U.S. Better for Moms But Still Far From Best

save the children, parents and children
Most of the worst countries for moms are also facing food shortages.

Are things getting better for moms in America? Or are things getting worse for everyone else?

Save the Children’s annual State of the World’s Mothers report put the United States in a slightly higher ranking than it was last year. Out of 165 countries, the U.S. was ranked the 25th best place for moms — up from the 31st spot last year. The rankings are based on factors such as mother’s health, education and economic status, and critical child indicators such as health and nutrition.

The best country in the world for moms is Norway.

At the other end of the rankings is Niger. Currently in the grip of a food shortage, the country was named the worst place to be a mom. For the previous two years, Afghanistan held that spot.

Though the United States appears to be doing better, the country still ranks low compared to other rich and developed nations, according to Carolyn Miles, President & CEO of Save the Children. From a press release on the annual report:

“A woman in the U.S. is more than 7 times as likely to die of a pregnancy-related cause in her lifetime than a woman in Italy or Ireland.  When it comes to the number of children enrolled in preschools or the political status of women, the United States also places in the bottom 10 countries of the developed world.”

Threats of access to adequate nutrition plays a role in seven of the 10 worst countries for mom. At least one-fifth of maternal deaths and one-third of all child deaths around the world can be attributed to malnutrition.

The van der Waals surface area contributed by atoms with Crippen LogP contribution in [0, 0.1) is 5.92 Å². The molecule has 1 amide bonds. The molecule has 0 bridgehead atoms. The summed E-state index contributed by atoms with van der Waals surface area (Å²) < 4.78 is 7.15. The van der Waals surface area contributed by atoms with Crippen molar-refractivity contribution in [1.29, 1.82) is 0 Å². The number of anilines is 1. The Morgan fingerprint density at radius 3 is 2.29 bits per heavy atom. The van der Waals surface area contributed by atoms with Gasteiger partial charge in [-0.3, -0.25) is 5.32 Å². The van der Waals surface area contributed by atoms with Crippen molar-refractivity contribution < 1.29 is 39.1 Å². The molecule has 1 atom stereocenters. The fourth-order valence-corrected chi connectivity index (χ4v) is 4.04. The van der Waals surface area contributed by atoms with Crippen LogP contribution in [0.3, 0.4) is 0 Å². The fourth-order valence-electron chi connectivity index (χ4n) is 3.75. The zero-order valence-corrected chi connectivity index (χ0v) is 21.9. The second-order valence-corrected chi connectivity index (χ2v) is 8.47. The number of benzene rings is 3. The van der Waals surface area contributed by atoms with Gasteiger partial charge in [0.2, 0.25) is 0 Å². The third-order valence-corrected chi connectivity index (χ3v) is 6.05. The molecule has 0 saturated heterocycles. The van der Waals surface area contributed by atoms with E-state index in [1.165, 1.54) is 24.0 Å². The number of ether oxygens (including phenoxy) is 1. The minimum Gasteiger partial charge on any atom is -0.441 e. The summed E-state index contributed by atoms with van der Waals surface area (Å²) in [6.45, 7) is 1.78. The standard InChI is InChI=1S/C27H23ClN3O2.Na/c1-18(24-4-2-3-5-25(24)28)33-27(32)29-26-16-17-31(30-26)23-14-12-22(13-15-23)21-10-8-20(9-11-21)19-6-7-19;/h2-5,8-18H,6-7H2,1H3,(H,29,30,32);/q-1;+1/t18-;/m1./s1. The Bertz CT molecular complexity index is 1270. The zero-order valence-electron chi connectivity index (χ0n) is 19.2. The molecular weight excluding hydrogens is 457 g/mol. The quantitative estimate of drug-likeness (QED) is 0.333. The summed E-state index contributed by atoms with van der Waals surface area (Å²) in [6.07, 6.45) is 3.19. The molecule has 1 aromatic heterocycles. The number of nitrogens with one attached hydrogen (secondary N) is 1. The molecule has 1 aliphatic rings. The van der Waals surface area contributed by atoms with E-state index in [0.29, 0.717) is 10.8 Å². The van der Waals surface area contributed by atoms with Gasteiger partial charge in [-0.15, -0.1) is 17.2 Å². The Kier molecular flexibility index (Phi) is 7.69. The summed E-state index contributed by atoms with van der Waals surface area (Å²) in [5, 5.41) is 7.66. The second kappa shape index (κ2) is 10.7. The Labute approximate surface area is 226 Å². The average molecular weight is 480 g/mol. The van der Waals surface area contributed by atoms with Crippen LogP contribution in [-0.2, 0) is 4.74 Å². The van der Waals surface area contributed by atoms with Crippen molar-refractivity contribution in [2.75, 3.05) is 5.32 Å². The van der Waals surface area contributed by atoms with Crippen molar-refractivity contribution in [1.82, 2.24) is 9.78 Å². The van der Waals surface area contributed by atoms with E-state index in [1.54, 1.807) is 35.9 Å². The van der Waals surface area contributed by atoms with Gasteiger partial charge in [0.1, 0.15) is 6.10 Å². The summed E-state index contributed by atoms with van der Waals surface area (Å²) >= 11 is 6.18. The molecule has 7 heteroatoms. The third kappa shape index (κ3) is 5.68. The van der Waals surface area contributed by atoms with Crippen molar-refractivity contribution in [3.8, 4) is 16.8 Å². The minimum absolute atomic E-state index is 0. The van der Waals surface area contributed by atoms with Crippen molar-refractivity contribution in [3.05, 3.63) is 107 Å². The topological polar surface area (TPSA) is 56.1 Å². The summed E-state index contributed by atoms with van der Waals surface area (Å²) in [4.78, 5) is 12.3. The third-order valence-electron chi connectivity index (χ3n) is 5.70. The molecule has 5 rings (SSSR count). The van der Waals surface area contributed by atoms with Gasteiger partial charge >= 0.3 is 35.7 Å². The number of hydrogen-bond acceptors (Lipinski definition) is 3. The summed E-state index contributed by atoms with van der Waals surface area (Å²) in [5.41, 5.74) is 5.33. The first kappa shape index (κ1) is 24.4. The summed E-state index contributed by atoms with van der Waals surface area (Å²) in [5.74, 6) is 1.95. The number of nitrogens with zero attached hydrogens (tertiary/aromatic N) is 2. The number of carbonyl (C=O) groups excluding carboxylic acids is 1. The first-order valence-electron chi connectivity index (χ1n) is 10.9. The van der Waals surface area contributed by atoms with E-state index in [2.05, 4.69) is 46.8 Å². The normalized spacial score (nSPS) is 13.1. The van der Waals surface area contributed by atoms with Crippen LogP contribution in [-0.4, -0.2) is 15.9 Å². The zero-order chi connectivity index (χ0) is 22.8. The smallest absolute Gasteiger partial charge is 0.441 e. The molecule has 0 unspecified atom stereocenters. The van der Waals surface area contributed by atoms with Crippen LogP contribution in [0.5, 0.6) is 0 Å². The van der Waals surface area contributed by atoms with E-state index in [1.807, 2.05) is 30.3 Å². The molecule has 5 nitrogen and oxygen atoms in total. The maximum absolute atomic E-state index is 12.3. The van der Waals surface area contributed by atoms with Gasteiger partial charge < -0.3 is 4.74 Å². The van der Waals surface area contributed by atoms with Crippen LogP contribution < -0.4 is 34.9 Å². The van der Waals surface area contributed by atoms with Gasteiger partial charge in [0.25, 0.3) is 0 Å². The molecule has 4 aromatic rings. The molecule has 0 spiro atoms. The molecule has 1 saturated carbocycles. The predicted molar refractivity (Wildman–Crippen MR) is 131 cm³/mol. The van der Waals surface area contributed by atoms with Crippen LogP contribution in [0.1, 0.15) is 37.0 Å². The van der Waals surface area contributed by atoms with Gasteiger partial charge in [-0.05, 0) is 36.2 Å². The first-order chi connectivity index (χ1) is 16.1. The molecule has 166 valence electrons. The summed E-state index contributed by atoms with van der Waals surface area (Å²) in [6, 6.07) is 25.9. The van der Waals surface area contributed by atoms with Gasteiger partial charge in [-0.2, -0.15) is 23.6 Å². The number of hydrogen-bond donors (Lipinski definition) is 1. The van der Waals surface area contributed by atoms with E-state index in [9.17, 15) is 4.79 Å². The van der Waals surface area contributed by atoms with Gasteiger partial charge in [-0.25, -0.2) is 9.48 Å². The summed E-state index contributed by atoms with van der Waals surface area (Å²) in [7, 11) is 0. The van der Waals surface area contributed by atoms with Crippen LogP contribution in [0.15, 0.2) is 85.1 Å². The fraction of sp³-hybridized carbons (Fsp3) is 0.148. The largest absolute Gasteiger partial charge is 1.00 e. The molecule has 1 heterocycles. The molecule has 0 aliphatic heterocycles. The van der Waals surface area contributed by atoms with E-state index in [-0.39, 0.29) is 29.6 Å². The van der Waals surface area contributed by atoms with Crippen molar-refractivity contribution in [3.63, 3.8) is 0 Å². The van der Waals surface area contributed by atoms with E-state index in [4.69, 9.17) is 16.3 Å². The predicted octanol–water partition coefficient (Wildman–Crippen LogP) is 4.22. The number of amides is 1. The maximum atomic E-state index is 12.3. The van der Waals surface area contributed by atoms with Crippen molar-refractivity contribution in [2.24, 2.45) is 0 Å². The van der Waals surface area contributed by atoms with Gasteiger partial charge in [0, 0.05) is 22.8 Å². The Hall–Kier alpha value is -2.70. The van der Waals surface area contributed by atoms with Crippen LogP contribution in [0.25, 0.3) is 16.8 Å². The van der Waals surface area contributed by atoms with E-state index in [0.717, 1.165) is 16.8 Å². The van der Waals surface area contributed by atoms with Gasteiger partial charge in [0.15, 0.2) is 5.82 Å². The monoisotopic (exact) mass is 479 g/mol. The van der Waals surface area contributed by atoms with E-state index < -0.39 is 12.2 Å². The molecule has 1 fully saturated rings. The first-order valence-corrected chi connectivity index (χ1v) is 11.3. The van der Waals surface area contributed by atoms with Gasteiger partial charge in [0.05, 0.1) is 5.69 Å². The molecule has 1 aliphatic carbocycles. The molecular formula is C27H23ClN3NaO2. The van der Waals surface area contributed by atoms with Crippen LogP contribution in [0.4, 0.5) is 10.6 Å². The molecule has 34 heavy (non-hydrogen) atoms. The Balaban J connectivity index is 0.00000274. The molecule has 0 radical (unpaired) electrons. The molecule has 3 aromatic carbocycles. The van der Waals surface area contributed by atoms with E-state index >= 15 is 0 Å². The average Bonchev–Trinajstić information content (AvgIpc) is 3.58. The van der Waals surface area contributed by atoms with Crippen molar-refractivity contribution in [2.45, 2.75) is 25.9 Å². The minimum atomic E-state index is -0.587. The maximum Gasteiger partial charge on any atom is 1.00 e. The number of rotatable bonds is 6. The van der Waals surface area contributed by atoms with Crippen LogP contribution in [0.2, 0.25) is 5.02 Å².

Research for the report concludes that breastfeeding could be key to saving infant lives in these bottom-ranking countries.

“Our research shows that a mother’s breast milk — one single nutrition intervention — can save a million children’s lives each year,” said Miles. “All mothers should have the support they need to choose to breastfeed if they want to. Breastfeeding is good for babies no matter where they live, but in developing countries, especially those without access to clean water, breastfeeding can be a matter of life or death.”

Other policy recommendations coming out of the report include a stronger commitment from wealthy nations to tackle global nutrition and health problems, scaled-up programs for pregnant women and mothers of children under the age of 2, better support and outreach for breastfeeding, and continued assistance to the poorest of nations.

Other top-ranking nations are Iceland, Sweden, New Zealand, Denmark, Finland, Australia, Belgium, Ireland, the Netherlands, and the U.K.

Bottom-ranking nations are DR Congo, South Sudan, Sudan, Chad, Eritrea, Mali, Guineau-Bissau, Yemen, Afghanistan, and Niger.



Article Posted 4 years Ago
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